Entrepreneur Tegsti Woldemichael says her future is bright.
Pandemic lockdowns may have slowed their growth in 2020, but their outlook is changing. Women-owned retailers and operators are poised for growth as businesses reopen their doors.
Entrepreneur Tegsti Woldemichael says her future is bright. This month she is opening an Italian-inspired bakery and deli called La Dolce Vita near the MacArthur BART station in Oakland. New countertops, floors, and baking equipment were purchased with an SBA small business loan. “I’m very excited for people to come into my place,” she said. Her current optimism is born from the months she struggled to navigate last year after Covid-19 food service rules shuttered her other retail business, spice company Shamden Spice. Headquartered in Oakland, Shamden Spice represented four years of hard work to grow it into a national retailer of Ethiopian and Eritrean spices. Pandemic food service closures shut down Ms. Woldemichael’s warehousing and operations.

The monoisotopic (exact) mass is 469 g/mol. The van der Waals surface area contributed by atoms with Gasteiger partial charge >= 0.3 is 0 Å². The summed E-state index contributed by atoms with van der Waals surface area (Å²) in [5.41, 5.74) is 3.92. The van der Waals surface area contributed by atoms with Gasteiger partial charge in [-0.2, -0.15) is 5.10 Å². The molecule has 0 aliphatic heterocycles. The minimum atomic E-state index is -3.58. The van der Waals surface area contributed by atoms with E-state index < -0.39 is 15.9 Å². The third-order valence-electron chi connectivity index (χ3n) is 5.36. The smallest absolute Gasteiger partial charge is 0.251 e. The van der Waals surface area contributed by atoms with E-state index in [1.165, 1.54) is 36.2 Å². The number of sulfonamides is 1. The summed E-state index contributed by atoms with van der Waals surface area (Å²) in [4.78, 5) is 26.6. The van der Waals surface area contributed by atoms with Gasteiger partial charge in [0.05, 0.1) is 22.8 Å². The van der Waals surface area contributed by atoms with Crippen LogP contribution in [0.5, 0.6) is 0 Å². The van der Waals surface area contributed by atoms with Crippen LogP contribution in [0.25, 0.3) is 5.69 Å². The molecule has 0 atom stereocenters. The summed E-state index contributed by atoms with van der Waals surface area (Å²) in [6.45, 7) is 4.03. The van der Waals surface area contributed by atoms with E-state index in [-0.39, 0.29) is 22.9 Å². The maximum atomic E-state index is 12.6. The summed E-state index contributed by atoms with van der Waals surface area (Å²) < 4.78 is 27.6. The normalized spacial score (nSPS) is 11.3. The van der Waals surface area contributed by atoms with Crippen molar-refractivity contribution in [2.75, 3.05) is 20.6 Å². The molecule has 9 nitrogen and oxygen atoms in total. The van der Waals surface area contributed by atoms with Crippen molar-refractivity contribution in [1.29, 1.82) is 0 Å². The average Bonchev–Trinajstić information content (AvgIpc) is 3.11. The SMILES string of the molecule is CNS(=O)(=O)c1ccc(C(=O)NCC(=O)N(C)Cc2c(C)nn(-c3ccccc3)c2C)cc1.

CBB Community Partner—Oakland Black Business Fund.
Riekes Center Finds Its Way Home
Community Bank of the Bay Steps Up for Riekes Center at a Critical Moment
“We wouldn’t be here if it wasn’t for the Community Bank of the Bay. At a time when it was very difficult, we had to buy our building,” said Gary Riekes, Founder and Executive Director of the Riekes Center. After more than 20 years in its Menlo Park location, the center’s home—an old industrial building—went up for sale in 2017 and Gary had one month to purchase it or move.
Tim Little and Jill Ratner discuss The Rose Foundation and CBB’s shared commitment to improving the fabric of life in Oakland.
President, UrbanCore Development, LLC
“The Coliseum project… is a 110-unit mixed income property. We have our operating accounts for the property with Community Bank of the Bay, mainly because of the customer service they provide, which is important to us. Also, we wanted to work with a community-based bank.”